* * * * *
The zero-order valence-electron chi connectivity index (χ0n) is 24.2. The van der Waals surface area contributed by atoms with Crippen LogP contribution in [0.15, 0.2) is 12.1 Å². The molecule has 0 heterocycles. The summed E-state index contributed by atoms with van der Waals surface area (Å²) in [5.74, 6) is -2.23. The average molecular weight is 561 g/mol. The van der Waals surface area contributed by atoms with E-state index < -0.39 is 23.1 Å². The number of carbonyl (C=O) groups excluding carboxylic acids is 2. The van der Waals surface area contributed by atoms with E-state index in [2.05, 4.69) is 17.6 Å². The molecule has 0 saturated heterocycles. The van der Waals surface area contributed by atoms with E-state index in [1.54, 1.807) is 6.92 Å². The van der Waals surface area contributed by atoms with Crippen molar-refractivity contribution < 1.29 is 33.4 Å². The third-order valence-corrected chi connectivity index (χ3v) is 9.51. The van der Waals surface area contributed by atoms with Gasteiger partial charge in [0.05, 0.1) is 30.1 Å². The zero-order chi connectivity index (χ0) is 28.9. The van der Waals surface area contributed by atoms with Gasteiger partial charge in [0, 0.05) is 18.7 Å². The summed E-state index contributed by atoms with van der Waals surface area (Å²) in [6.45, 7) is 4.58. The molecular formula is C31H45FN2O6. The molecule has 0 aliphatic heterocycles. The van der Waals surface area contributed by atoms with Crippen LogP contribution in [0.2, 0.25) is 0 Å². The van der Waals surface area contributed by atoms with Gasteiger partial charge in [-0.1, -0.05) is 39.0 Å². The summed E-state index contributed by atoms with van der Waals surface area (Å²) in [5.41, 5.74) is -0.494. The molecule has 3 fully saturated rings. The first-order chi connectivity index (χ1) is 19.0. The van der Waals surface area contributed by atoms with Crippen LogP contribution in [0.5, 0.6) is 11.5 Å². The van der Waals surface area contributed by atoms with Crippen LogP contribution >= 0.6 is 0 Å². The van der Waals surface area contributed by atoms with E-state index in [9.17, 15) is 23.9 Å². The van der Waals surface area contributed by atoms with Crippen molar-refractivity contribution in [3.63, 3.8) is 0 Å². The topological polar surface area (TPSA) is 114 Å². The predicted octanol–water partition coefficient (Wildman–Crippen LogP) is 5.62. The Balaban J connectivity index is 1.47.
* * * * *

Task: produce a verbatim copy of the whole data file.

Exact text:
The zero-order valence-electron chi connectivity index (χ0n) is 24.2. The van der Waals surface area contributed by atoms with Crippen LogP contribution in [0.15, 0.2) is 12.1 Å². The molecule has 0 heterocycles. The summed E-state index contributed by atoms with van der Waals surface area (Å²) in [5.74, 6) is -2.23. The average molecular weight is 561 g/mol. The van der Waals surface area contributed by atoms with E-state index < -0.39 is 23.1 Å². The number of carbonyl (C=O) groups excluding carboxylic acids is 2. The van der Waals surface area contributed by atoms with E-state index in [2.05, 4.69) is 17.6 Å². The molecule has 0 saturated heterocycles. The van der Waals surface area contributed by atoms with E-state index in [1.54, 1.807) is 6.92 Å². The van der Waals surface area contributed by atoms with Crippen molar-refractivity contribution < 1.29 is 33.4 Å². The third-order valence-corrected chi connectivity index (χ3v) is 9.51. The van der Waals surface area contributed by atoms with Gasteiger partial charge in [0.05, 0.1) is 30.1 Å². The zero-order chi connectivity index (χ0) is 28.9. The van der Waals surface area contributed by atoms with Gasteiger partial charge in [0, 0.05) is 18.7 Å². The summed E-state index contributed by atoms with van der Waals surface area (Å²) in [6.45, 7) is 4.58. The molecular formula is C31H45FN2O6. The molecule has 0 aliphatic heterocycles. The van der Waals surface area contributed by atoms with Crippen LogP contribution in [0.2, 0.25) is 0 Å². The van der Waals surface area contributed by atoms with Gasteiger partial charge in [-0.1, -0.05) is 39.0 Å². The summed E-state index contributed by atoms with van der Waals surface area (Å²) in [5.41, 5.74) is -0.494. The molecule has 3 fully saturated rings. The first-order chi connectivity index (χ1) is 19.0. The van der Waals surface area contributed by atoms with Crippen LogP contribution in [0.5, 0.6) is 11.5 Å². The van der Waals surface area contributed by atoms with Crippen LogP contribution >= 0.6 is 0 Å². The van der Waals surface area contributed by atoms with E-state index in [9.17, 15) is 23.9 Å². The van der Waals surface area contributed by atoms with Crippen molar-refractivity contribution in [3.63, 3.8) is 0 Å². The topological polar surface area (TPSA) is 114 Å². The predicted octanol–water partition coefficient (Wildman–Crippen LogP) is 5.62. The Balaban J connectivity index is 1.47.